The ultimate goal is to restore fairness to online ticketing. Here’s how Edward Roberts, Director of Product Marketing at Distil Networks (now part of Imperva), describes what fairness means to the different players in the ticketing industry:
For a fan, a fair experience is getting the same chance as any other fan to purchase available tickets at face value.
For an artist, it is getting tickets into the hands of enthusiastic fans into their shows.
For a ticketing company, it’s providing access to real humans to purchase the available tickets and eliminating any automation from abusing the system and ruining the ticketing buying experience for real fans.
With public outcry and artists’ frustration over ticketing bots at a boiling point, organizations that don’t take the problem seriously do so at their own peril.
But if you’re a ticketing organization and are committed to stopping ticket bots, there are tools and strategies at your disposal. Combined, you can tailor them to the unique angles of attack during each stage of the ticket-buying process to give you the best chance of achieving successful, bot-free onsales.
(This post has been updated since it was originally written in 2019).
FTC's first BOTS Act cases: Just the ticket to help protect consumers ...

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FTC’s first BOTS Act cases: Just the ticket to help protect consumers …

By: Lesley Fair | Jan 22, 2021 12:09PM
Remember live music? Remember the thrill of enjoying a performance or sporting event with a packed house of fans? As we look forward to a return to in-person entertainment, it’s easy to forget the frustration of trying to buy tickets as soon as online sales opened only to be shut out by companies that used tricks to grab them up and sell them at much higher prices. That’s the conduct Congress intended to stop with the passage of the Better Online Ticket Sales (BOTS) Act. The FTC just settled its first cases against defendants charged with violating the statute.
The BOTS Act gave consumers a national defense against ticket bots – software that could buy up big blocks of tickets faster than mere mortals could type and click in an effort to score two on the aisle. To ensure that consumers had equitable access to tickets, Congress made it illegal to “circumvent a security measure, access control system, or other technological control or measure on an Internet website or online service that is used by the ticket issuer to enforce posted event ticket purchasing limits or to maintain the integrity of posted online ticket purchasing order rules. ” The law applies to public concerts, theater performances, sporting events, and similar entertainment at venues that seat more than 200.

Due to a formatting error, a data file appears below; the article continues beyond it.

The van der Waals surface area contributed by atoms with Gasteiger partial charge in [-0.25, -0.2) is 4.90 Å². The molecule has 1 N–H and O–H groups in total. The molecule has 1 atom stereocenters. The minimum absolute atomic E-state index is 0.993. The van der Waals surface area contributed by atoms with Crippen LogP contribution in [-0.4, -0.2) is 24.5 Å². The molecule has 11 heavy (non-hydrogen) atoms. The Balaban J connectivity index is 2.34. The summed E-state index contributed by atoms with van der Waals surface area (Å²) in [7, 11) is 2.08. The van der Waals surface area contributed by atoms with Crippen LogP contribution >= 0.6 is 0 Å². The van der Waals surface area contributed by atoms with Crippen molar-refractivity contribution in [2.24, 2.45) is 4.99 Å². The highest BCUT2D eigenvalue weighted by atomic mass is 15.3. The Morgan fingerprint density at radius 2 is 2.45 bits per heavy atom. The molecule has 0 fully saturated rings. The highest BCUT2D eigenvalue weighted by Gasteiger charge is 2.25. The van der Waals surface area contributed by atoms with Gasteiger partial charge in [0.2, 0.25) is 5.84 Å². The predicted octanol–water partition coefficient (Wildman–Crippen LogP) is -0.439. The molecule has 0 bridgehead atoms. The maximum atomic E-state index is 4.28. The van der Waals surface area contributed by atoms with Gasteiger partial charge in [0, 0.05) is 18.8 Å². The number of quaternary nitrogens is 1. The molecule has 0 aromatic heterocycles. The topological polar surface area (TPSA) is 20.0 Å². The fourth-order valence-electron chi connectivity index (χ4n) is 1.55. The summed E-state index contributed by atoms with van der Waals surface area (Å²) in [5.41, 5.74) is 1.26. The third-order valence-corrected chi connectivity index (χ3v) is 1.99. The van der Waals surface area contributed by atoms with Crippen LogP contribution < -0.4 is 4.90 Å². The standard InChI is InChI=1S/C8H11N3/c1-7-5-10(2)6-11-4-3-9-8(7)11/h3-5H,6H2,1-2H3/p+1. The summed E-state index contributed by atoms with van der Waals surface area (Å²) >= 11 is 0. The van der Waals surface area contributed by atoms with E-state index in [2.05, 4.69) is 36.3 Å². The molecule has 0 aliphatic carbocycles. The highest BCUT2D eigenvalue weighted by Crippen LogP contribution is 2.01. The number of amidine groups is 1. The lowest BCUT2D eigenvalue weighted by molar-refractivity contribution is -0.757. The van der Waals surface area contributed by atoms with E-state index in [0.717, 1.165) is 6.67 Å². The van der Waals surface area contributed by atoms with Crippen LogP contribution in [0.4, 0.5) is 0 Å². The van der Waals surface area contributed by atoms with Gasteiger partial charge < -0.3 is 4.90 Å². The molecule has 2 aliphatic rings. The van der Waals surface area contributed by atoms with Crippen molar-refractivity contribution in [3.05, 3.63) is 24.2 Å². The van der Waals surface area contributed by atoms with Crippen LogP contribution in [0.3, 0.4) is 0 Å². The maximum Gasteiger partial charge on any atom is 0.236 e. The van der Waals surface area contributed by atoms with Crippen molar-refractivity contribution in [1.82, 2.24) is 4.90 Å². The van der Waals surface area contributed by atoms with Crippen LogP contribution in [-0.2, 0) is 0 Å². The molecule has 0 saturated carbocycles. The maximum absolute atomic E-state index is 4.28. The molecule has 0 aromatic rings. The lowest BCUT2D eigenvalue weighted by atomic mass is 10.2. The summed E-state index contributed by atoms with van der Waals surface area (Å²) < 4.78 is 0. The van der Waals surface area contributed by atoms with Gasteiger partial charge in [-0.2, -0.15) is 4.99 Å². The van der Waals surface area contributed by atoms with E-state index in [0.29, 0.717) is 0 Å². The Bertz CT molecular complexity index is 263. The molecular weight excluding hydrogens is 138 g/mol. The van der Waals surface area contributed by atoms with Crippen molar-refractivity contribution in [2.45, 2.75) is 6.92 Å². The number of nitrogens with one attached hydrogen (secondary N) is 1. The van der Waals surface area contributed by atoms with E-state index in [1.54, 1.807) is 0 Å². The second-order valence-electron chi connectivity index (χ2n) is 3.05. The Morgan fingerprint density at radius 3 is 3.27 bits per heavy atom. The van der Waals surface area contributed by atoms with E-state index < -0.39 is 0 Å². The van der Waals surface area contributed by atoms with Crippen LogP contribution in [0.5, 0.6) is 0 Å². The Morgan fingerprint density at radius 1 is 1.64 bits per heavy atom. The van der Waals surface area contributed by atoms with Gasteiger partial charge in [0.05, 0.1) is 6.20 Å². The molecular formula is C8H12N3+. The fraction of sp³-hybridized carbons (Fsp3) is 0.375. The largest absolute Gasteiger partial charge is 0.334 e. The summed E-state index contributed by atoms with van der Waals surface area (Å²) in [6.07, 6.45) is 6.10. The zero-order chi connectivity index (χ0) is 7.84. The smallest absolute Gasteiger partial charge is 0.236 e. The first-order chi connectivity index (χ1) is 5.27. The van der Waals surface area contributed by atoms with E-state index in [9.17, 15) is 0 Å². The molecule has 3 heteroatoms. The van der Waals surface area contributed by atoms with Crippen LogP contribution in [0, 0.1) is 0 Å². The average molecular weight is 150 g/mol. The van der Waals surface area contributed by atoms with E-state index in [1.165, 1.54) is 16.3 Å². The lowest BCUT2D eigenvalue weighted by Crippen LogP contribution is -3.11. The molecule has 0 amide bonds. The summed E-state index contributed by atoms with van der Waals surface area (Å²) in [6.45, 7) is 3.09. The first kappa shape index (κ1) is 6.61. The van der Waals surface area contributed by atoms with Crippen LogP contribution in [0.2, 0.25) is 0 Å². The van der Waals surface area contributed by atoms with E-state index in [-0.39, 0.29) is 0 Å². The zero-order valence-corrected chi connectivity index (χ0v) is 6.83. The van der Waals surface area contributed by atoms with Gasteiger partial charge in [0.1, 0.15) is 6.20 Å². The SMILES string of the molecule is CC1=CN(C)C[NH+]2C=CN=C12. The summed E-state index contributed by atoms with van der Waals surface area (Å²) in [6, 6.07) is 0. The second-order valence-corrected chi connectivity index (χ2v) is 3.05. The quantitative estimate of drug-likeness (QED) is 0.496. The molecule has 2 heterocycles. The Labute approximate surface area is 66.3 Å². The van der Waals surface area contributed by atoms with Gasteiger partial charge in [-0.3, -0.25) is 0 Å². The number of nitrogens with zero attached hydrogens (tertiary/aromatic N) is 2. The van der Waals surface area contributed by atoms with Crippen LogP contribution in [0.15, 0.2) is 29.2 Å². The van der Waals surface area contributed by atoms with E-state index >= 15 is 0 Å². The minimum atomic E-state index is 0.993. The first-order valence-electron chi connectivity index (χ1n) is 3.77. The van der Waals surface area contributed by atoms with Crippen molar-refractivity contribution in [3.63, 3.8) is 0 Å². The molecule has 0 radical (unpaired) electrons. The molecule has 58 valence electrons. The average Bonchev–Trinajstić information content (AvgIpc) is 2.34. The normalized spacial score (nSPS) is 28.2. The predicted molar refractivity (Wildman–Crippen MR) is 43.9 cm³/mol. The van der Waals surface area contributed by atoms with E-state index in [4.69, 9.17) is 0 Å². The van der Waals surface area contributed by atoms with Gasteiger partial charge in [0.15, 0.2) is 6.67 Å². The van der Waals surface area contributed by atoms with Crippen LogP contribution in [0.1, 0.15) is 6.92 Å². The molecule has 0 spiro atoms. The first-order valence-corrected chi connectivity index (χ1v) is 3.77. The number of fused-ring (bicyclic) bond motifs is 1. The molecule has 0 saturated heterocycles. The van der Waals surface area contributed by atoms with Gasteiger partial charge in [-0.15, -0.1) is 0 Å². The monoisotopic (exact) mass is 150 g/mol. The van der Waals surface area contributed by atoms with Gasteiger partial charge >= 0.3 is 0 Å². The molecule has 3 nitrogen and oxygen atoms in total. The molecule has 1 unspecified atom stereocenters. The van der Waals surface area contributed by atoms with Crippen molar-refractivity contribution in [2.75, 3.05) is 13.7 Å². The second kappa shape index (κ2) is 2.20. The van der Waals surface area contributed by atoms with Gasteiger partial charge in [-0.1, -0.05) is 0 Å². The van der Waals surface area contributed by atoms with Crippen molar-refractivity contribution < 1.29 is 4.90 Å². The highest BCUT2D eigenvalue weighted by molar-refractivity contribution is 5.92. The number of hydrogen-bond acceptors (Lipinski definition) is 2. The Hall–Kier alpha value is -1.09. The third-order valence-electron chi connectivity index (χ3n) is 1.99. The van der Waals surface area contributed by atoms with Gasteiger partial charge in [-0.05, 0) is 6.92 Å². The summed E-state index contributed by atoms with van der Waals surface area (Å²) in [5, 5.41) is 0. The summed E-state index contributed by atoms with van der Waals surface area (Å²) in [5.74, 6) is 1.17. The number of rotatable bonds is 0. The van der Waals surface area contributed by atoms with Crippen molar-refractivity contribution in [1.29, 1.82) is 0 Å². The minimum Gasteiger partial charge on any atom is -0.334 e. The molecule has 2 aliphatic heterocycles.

The FTC cases name New York-based defendants Concert Specials and owner Steven Ebrani, Cartisim and owner Simon Ebrani, and Just in Time Tickets and owner Evan Kohanian. You’ll want to read the complaints for the specifics, but at various times since the BOTS Act has been on the books, the defendants bought tens of thousands of tickets from Ticketmaster’s websites and then resold them, raking in big profits. Despite security measures Ticketmaster implemented to limit how many tickets a person could buy and to enforce its posted online sales rules, the FTC says the defendants illegally used ticket bots to circumvent the system and covered their tracks with other illegal tactics.
For example, the complaints allege the defendants used various bots that would automatically reserve any tickets that fit their search criteria, effectively blocking anyone else from buying the tickets at least until the reservation clock expired. The bot also would bypass any of those CAPTCHAs designed to make sure the buyer is a real person. (Factoid for the day: CAPTCHA stands for “Completely Automated Public Turing test to tell Computers and Humans Apart. ” OK – there are some extra Ts in there, but we won’t quibble. ) By using bots, the defendants were able to buy multiple tickets across multiple Ticketmaster accounts within seconds, effectively freezing out consumers who honored the rules.
To evade detection, the defendants allegedly used thousands of different IP addresses, as well as hundreds of fictitious names and addresses and hundreds of different credit card accounts. Put it all together and the complaint charges the defendants with violating both the BOTS Act and the FTC Act.
Among other things, the proposed orders require that when buying event tickets, the defendants must stop using bots, CAPTCHA bypass services, fictitious identities, multiple IP addresses simultaneously on a single device, and credit cards in the names of anyone other than themselves or their employees. In addition, the order against Concert Specials and owner Steven Ebrani imposes a $16 million civil penalty that will be suspended upon the payment of $1. 565 million. The order against Cartisim and Simon Ebrani imposes a $4. 4 million judgment, suspended upon the payment of $499, 147. Just in Time Tickets will pay $1. 642 million with the rest of the $11. 2 million judgment suspended. All three judgments were partially suspended based on the defendants’ ability to pay.
If you have clients in the ticket industry, hold on to these compliance stubs for future reference.